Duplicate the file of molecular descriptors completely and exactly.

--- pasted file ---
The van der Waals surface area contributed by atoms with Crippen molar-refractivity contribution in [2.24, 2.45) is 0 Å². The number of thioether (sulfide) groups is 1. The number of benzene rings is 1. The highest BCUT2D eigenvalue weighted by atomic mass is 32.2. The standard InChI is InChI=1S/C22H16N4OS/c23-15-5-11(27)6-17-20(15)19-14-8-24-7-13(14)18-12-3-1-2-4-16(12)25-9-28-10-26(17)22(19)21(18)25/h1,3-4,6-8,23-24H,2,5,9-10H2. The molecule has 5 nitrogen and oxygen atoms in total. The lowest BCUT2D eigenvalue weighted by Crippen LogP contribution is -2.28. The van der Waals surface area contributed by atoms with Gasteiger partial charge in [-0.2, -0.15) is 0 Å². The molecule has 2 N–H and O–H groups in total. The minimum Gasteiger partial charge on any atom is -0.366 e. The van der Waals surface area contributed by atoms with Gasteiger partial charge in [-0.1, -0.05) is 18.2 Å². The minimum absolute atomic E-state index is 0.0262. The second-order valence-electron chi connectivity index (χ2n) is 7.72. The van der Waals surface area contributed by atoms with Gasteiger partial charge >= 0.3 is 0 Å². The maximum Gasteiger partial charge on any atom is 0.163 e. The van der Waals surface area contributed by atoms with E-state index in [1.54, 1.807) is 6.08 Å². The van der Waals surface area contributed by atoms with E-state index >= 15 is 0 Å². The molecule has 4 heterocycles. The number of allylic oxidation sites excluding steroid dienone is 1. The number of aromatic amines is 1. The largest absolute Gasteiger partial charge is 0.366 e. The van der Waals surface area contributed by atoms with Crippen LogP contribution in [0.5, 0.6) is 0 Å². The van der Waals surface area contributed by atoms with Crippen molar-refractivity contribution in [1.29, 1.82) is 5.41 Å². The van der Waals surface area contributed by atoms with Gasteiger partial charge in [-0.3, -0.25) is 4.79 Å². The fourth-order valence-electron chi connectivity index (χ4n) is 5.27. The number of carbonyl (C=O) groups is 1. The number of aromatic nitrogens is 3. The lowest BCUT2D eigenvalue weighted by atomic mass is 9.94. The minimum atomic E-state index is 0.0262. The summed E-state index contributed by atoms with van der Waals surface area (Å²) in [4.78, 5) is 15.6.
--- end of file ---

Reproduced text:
The van der Waals surface area contributed by atoms with Crippen molar-refractivity contribution in [2.24, 2.45) is 0 Å². The number of thioether (sulfide) groups is 1. The number of benzene rings is 1. The highest BCUT2D eigenvalue weighted by atomic mass is 32.2. The standard InChI is InChI=1S/C22H16N4OS/c23-15-5-11(27)6-17-20(15)19-14-8-24-7-13(14)18-12-3-1-2-4-16(12)25-9-28-10-26(17)22(19)21(18)25/h1,3-4,6-8,23-24H,2,5,9-10H2. The molecule has 5 nitrogen and oxygen atoms in total. The lowest BCUT2D eigenvalue weighted by Crippen LogP contribution is -2.28. The van der Waals surface area contributed by atoms with Gasteiger partial charge in [-0.2, -0.15) is 0 Å². The molecule has 2 N–H and O–H groups in total. The minimum Gasteiger partial charge on any atom is -0.366 e. The van der Waals surface area contributed by atoms with Gasteiger partial charge in [-0.1, -0.05) is 18.2 Å². The minimum absolute atomic E-state index is 0.0262. The second-order valence-electron chi connectivity index (χ2n) is 7.72. The van der Waals surface area contributed by atoms with Gasteiger partial charge >= 0.3 is 0 Å². The maximum Gasteiger partial charge on any atom is 0.163 e. The van der Waals surface area contributed by atoms with E-state index in [1.54, 1.807) is 6.08 Å². The van der Waals surface area contributed by atoms with E-state index >= 15 is 0 Å². The molecule has 4 heterocycles. The number of allylic oxidation sites excluding steroid dienone is 1. The number of aromatic amines is 1. The largest absolute Gasteiger partial charge is 0.366 e. The van der Waals surface area contributed by atoms with Crippen LogP contribution in [0.5, 0.6) is 0 Å². The van der Waals surface area contributed by atoms with Crippen molar-refractivity contribution in [1.29, 1.82) is 5.41 Å². The van der Waals surface area contributed by atoms with Gasteiger partial charge in [-0.3, -0.25) is 4.79 Å². The fourth-order valence-electron chi connectivity index (χ4n) is 5.27. The number of carbonyl (C=O) groups is 1. The number of aromatic nitrogens is 3. The lowest BCUT2D eigenvalue weighted by atomic mass is 9.94. The minimum atomic E-state index is 0.0262. The summed E-state index contributed by atoms with van der Waals surface area (Å²) in [4.78, 5) is 15.6.